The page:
In the big leagues
Port’s expansion projects put state in a leading position
Virginia is strengthening its claim as a leading port on the East Coast.
The Port of Virginia is midway through a $700 million project to expand its two largest terminals, which will allow the port to handle an additional 1 million container units per year.
The $320 million expansion of Virginia International Gateway in Portsmouth was completed last summer ahead of schedule and under budget, according to Port of Virginia spokesman Joe Harris, and construction began in January on the expansion of Norfolk International Terminals across the Elizabeth River.
The 800-foot extension of the berth at VIG allows the terminal to service as many as three ultra-large container vessels (ULCVs) simultaneously. VIG also boasts 19,600 feet of new railroad tracks and more room to stack and sort containers. The facility has 26 new rail-mounted gantry cranes serving 13 new container stacks, and in January the port installed four new 170-foot-tall ship-to-shore cranes. The largest on the East Coast, the new cranes are able to service container vessels of all sizes.
“That terminal is now operating at full speed,” Harris says. “The investment is really paying off. It’s efficient, it’s predictable, and ocean carriers have taken notice.”
Throughout the expansion at VIG, which began in February 2017, the Port of Virginia maintained service levels, handling a record
2.93 million 20-foot equivalent units, or TEUs, of cargo in 2019. Imports were up 3%, while export TEUs were up 10%. Barge volume jumped more than 18%, and the amount of cargo moving over the Richmond Marine Terminal was up 19.5% last year. Truck volumes climbed 2%, and rail volume was static.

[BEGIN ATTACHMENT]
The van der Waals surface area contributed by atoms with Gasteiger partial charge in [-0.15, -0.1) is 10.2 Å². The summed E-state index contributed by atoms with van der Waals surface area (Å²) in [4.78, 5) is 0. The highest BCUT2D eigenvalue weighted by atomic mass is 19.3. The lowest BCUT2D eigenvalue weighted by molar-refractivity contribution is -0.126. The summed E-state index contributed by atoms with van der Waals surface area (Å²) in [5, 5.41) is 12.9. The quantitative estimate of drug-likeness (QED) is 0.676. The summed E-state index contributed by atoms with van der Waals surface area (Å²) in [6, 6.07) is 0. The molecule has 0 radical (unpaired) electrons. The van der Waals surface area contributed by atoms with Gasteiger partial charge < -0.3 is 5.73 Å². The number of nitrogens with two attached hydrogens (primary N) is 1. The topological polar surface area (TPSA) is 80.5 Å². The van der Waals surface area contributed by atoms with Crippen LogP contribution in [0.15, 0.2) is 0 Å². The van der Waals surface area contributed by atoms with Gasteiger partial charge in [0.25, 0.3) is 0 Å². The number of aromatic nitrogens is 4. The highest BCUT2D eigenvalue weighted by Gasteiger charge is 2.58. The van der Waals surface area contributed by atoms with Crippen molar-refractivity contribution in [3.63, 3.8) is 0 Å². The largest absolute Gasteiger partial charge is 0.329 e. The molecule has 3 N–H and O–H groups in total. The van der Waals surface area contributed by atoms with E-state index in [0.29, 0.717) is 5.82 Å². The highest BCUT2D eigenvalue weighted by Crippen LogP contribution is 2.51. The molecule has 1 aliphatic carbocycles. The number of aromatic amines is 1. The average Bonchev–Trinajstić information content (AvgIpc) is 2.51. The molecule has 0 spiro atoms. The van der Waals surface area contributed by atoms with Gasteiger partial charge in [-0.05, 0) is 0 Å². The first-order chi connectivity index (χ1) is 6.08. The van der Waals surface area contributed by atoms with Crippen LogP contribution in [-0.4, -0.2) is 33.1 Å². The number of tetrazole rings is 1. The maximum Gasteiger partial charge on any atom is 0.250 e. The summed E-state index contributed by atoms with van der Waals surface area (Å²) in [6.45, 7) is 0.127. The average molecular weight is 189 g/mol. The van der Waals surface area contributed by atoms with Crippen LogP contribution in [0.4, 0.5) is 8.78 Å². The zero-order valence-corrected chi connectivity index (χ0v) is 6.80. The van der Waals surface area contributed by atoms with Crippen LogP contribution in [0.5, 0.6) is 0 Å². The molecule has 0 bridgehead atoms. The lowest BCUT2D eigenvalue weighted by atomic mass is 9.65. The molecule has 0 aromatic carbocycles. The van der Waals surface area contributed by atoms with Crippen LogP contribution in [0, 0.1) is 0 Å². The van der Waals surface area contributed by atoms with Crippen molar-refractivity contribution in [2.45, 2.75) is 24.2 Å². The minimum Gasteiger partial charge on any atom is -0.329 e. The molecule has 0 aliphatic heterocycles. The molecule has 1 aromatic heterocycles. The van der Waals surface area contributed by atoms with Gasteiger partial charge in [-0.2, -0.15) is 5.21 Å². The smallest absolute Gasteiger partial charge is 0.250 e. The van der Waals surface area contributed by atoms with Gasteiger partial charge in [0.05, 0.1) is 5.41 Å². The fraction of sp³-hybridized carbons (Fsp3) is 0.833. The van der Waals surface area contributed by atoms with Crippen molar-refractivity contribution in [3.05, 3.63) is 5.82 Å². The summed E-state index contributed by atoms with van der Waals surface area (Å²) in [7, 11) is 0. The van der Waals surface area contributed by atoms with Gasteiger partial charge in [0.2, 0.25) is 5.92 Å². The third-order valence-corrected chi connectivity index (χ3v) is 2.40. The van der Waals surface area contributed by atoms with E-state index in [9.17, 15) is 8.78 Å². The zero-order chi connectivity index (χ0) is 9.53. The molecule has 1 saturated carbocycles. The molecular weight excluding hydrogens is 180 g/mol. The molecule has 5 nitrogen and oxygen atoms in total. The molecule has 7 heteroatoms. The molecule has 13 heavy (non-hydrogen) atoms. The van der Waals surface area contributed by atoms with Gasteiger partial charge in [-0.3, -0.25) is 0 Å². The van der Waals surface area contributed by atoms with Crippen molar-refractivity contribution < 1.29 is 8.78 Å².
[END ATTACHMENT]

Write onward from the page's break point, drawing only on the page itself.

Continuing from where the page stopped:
VIG is seeing turn times for motor carriers that are well below the industry standard, thanks to its Truck Reservation System, which debuted in 2018. As of spring 2020, 92% of all trucks had turn times of less than 60 minutes and 55% were under 40 minutes. VIG also has increased the number of lanes at the truck-processing gate to four. A larger rail yard, greater capacity for refrigerated cargo and other advancements have also contributed to productivity.
Deeper and wider
The other major port project is the deepening and widening of the Norfolk Harbor, which got underway more than two years early in December 2019. The Port of Virginia and the U.S. Army Corps of Engineers are pushing ahead with a $350 million project to dredge the main Norfolk channel to a depth of 55 feet and widen the Thimble Shoal Channel to 1,400 feet.
“That’s a big deal because it will allow these big ships to be coming and going at the same time,” Harris says. As-is, the Thimble Shoal Channel is too narrow for two-way traffic, and the Coast Guard must restrict the flow of ships in the channel for up to four hours at a time. When completed in 2024, the harbor will once again be the deepest port on the East Coast. (Virginia’s port is currently tied with Baltimore, Miami and New York, but Charleston, South Carolina, which is dredging to 52 feet, will temporarily hold the title of deepest port from 2022 to 2024.)